Adding more units to a printing press also made it possible for newspapers to print in colour—at first just spot colour (one unit putting black ink on a page, the other putting a specific colour ink on), and then later in process colour, with four different units printing in different colours—cyan, magenta, yellow and black—combining to make full-colour images. (This is the same process used to print colour pages today).
The process of preparing pages to be printed has also transformed radically over the years. From setting manual type in frames 100 years ago to linotype machines, which created whole lines of text from hot lead, to phototypesetting (projecting characters and images onto film) and finally to computer typesetting using programs like Adobe InDesign, the process has become extremely streamlined.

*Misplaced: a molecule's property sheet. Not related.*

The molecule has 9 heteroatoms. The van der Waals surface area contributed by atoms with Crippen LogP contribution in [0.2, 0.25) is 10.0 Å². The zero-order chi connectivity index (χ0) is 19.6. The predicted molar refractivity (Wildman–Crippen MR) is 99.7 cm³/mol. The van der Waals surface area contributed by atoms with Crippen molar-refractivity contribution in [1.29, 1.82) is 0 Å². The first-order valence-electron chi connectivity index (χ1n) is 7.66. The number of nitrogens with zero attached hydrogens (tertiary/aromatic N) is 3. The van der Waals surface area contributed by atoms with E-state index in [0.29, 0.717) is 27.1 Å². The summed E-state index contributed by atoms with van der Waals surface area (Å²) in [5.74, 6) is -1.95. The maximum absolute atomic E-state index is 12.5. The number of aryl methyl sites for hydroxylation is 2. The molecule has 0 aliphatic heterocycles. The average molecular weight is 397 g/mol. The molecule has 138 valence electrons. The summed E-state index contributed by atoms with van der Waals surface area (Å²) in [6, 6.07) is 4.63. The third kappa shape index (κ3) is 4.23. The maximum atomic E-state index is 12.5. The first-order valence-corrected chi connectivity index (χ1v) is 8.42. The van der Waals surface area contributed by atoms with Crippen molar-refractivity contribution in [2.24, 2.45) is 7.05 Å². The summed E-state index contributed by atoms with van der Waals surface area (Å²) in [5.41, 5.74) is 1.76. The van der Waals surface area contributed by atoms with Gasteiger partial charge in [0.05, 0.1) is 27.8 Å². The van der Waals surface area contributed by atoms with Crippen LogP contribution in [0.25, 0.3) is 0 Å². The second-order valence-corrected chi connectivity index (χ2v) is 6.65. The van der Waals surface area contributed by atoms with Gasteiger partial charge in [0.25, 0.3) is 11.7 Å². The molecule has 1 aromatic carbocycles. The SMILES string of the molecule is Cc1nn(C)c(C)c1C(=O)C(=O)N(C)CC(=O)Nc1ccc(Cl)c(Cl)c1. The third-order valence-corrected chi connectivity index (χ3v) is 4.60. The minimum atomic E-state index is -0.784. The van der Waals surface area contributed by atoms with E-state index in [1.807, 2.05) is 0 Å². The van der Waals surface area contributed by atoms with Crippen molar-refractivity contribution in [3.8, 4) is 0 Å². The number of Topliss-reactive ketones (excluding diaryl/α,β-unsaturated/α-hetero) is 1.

Adding pictures to print has also become radically different as technology advanced. Newspapers used to have to have darkrooms to develop their own film, then make prints and convert those prints to images made of dots (like pixels on a screen) that could be reproduced on printing presses using halftone or photo-mechanical transfer machines. That entire process, which took hours to create a single image for the press, advanced through computer technology, first scanning images into desktop publishing software, then film negatives, and now, with digital photography, the whole process can happen in seconds.